Saidou was in attendance for the meal and he asked me to explain to Ross that he enjoys having people come to visit and eat with the family – that if more than three or four days go by without a visitor at meal time, he is sad.

          Saidou also took the occasion to announce to me that just twenty-five days earlier he had taken a second wife. There has not been any public party about this yet, but he seemed to say that that would happen eventually.


          I enjoy reading all sorts of travel books. I get a certain amount of vicarious kicks out of seeing the way that other travelers deal with the myriad circumstances that we inevitably get ourselves into when we take to the road. Tim Cahill’s Pecked to Death by Ducks was attractive by its absurd title, though I knew little more than that about it. There was only one place – Bali – where Cahill and I had both traveled. Other than that, the greater emphasis was less on the places he went than on the things he did when he got there. In that respect, we are miles apart in our interests, as I would never consider going into a war zone, hiking in a desert, wilderness camping, exploring caves, mountain climbing, ice fishing, kayaking, diamond mining, hanging out with low riders on drugs, being part of a search and rescue team, tracking animals, paragliding, charioteering, or communing with grizzly bears, bison, moose, mountain gorillas, clams, or llamas.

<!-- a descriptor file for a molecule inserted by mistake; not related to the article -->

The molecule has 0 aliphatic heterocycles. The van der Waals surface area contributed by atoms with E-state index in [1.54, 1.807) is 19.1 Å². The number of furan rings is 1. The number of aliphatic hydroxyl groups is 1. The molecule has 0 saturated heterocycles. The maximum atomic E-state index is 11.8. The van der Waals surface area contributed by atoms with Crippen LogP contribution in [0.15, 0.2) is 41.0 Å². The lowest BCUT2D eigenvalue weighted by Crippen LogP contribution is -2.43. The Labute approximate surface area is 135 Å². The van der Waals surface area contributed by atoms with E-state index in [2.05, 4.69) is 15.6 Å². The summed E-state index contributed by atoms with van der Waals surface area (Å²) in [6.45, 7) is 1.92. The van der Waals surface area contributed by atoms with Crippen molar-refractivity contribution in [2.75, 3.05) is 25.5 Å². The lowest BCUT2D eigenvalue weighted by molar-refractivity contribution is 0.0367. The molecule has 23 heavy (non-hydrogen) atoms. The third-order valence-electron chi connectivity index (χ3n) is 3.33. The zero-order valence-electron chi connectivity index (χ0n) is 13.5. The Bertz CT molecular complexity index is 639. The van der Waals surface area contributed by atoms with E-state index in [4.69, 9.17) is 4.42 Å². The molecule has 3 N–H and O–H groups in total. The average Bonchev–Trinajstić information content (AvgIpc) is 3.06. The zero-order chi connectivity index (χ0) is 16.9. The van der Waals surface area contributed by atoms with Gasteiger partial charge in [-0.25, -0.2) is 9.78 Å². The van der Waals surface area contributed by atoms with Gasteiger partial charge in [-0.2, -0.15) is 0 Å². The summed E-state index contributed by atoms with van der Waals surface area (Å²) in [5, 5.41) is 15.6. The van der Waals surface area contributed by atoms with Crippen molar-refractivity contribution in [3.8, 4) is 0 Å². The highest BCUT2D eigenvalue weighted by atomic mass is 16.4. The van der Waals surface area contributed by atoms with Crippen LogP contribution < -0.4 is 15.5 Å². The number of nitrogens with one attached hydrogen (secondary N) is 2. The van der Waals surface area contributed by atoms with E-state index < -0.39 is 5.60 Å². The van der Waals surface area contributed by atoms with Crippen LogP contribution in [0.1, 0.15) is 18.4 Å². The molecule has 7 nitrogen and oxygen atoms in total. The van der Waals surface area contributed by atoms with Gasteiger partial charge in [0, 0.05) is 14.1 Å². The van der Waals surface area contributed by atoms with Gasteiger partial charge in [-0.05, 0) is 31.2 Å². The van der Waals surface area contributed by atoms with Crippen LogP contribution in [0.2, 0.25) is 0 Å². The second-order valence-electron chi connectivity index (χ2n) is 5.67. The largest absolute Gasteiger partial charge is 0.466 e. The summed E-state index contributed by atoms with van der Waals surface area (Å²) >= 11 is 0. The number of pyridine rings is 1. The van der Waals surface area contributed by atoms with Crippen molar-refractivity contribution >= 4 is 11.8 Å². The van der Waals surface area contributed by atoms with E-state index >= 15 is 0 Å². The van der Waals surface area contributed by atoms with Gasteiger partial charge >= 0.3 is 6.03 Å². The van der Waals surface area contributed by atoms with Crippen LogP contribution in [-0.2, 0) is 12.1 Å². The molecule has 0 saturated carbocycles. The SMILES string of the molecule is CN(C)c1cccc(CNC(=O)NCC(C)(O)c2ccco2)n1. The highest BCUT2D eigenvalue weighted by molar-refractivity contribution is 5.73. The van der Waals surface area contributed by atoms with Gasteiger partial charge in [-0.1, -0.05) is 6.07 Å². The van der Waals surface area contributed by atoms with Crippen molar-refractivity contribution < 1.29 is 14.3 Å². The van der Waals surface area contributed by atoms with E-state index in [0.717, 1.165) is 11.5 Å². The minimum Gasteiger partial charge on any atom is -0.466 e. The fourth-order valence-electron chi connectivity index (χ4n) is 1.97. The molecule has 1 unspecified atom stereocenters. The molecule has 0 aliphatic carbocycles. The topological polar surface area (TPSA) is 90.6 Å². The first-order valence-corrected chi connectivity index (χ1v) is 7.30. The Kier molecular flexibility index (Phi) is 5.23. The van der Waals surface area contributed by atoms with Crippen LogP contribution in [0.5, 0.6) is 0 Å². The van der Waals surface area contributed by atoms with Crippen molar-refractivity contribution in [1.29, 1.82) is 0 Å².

Traveling Mercies: Some Thoughts on Faith is the second book I have read by Anne Lamott. She chronicles her personal quest to find spirituality and faith in her life, starting from a drug- and alcohol-ridden adolescence and young adulthood, through the birth of her son, and into an a more settled and self-accepting maturity. She couldn’t have done it without including her sense of humor, which helped make her approachable and readable.

          Having heard Sarah Vowell’s voice on NPR’s “This American Life,” I was particularly looking forward to reading Take the Cannoli (Stories from the New World). A few of the stories are ones that she has read on the air, such as the unforgettable delineation of personalities of her fellow students who constituted their high school’s music department: the distinctive if not stereotyped orchestra, band, and chorus geeks we have all been or known. Vowell is a history buff who peppers her writing with lots of fascinating tidbits.

          Living in the moment sounds easier than it is – at least for me. Africa is the perfect place for me to learn how to work on this. While living here, I have turned this seemingly simple concept into a perpetual and elusive quest. When I saw Jon Kabat-Zinn’s Wherever You Go There You Are: Mindfulness Meditation in Everyday Life on the shelf of the Peace Corps house in Conakry, I snatched it up so that I could see what I might be able to learn and incorporate into my life on the subject. He does make this difficult (for me) task sound much more attainable, and I have begun doing some of the exercises he recommends… a few small steps toward being the more grounded and present self that I want to be.